By phantom505 on 1/14/2012 6:09:28 AM , Rating: 3
At one point there was a utility to them. Win95 and I'm pretty sure Win98SE were really good at leaving orphans all over the place and it really did slow it down.

I had a free utility back in the day that did nothing more than delete orphan references and it spared me having to do clean installs.

I haven't seen that problem since W2K+ though. Not a programmer, so I don't know if what the change was specific to that, but there were problems with the registry back in the day.

RE: All registry repair tools are bunk
By Master Kenobi on 1/14/2012 4:37:00 PM , Rating: 2
NT kernel systems never had the registry issues from the 9X series. There is a reason the 9X kernel was left to die off.

RE: All registry repair tools are bunk
By ViroMan on 1/15/2012 1:23:07 AM , Rating: 2
This is generally true. Most often if there is crap in and NT registry, a program put it there due to improper uninstalling or installing or some other way of mishandling the registry.

RE: All registry repair tools are bunk
By SilthDraeth on 1/15/2012 6:26:47 PM , Rating: 2
I have used Registry Mechanic since XP, and it has actually made systems for stable.

I didn't know Symantec acquired them until this article, and found out that they did back in 2008, though PC Tools operates independently still.

So, what did this guy do? Export his registry, run registry mechanic, then export the new registry and do a dif?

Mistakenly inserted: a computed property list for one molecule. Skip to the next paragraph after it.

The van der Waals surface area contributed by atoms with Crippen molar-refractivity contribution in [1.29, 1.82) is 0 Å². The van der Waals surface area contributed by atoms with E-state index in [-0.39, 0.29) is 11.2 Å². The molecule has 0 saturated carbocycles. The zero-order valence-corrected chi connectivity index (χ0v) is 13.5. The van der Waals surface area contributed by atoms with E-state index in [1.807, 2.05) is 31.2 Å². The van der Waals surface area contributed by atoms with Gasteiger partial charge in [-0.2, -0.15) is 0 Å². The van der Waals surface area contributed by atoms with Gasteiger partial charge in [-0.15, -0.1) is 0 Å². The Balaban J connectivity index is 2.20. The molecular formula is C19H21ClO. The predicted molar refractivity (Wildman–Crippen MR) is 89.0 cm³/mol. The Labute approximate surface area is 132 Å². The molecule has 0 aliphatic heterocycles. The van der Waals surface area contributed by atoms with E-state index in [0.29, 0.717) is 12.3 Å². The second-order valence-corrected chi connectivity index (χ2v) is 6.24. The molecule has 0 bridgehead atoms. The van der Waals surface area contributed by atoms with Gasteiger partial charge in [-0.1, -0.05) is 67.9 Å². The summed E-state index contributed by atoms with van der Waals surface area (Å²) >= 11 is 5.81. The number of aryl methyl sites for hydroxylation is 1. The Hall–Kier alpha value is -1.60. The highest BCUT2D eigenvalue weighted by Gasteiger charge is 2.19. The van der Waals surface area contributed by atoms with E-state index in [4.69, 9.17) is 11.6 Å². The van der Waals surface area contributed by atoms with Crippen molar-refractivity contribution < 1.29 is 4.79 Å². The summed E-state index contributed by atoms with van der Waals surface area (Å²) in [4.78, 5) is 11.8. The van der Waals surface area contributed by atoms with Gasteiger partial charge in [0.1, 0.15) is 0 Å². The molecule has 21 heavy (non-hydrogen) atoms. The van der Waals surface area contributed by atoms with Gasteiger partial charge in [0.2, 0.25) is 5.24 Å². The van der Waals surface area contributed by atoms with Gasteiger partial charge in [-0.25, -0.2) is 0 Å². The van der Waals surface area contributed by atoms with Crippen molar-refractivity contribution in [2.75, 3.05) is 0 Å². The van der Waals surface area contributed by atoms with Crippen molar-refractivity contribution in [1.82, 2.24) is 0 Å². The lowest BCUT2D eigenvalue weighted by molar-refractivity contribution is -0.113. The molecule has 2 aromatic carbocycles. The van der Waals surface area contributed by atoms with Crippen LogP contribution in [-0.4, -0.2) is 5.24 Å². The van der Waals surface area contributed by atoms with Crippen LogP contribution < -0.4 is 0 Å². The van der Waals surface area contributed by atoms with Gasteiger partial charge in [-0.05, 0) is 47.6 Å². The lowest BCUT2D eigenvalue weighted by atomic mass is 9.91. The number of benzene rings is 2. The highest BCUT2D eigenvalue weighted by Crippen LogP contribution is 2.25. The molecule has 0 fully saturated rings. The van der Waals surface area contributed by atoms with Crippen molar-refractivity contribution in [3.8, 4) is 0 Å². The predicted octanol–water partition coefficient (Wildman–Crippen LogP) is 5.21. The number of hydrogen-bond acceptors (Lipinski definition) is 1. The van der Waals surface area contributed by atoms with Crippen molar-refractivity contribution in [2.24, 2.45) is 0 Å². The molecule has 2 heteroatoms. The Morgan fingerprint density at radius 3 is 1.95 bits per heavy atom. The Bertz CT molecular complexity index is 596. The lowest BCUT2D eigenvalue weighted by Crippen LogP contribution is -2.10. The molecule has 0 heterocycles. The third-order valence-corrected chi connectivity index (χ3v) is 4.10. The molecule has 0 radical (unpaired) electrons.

Hireing a "computer forensics" and they state nothing is wrong? Or nothing was changed?

I know when I have ran the application actual changes are made.

RE: All registry repair tools are bunk
By AnnihilatorX on 1/17/2012 12:00:50 PM , Rating: 2
That's easy to do. Microsoft sysinternals has tools like process monitor, which can reveal when a program access or make changes to the registry and what key was changed, etc.

By Wolfpup on 1/18/2012 10:35:52 AM , Rating: 2
I love the Sysinternals stuff, but didn't know there was something that could read out actual changed registry keys! That's really cool...

By Wolfpup on 1/18/2012 10:32:52 AM , Rating: 2
Yeah, I know I used to use one on 9x, and it SEEMED like it actually did clean up stuff left over, though I don't know that anything dire would have happened if I hadn't.

Never used one with NT, and never had any issues that I'm aware of.

By Smilin on 1/26/2012 9:52:30 AM , Rating: 2
Not true.

Orphan registry entries will not slow a machine down. Unless an application access them then they consume no more resources than memory. Unnecessary data will not slow the access of proper data.

If the registry gets obscenely bloated then the OS would crash on boot. (current NTLDR in the NT based OSs allows much larger system hives but back in the day it was tiny.. <11meg If I recall). Because of this it can't get to the point where it drags the system due to low memory.

As for processing, I/O on the registry is one of the fastest things that Windows does. It's stored in a linked cell structure in memory and is incredibly fast. (grab procmon from sysinternals, filter to registry, and let it fly for say 5 seconds and you'll see).

I think what really haunted those early systems was every application developer and their mother putting stuff into the startup folder or startup registry keys. In this manner it could slow a system down as there is just too much crap running.

As for the article: Registry cleaners are snake oil. If your registry needs fixing, do it yourself. If you don't know how to restore a registry on a *non booting* computer then leave it be.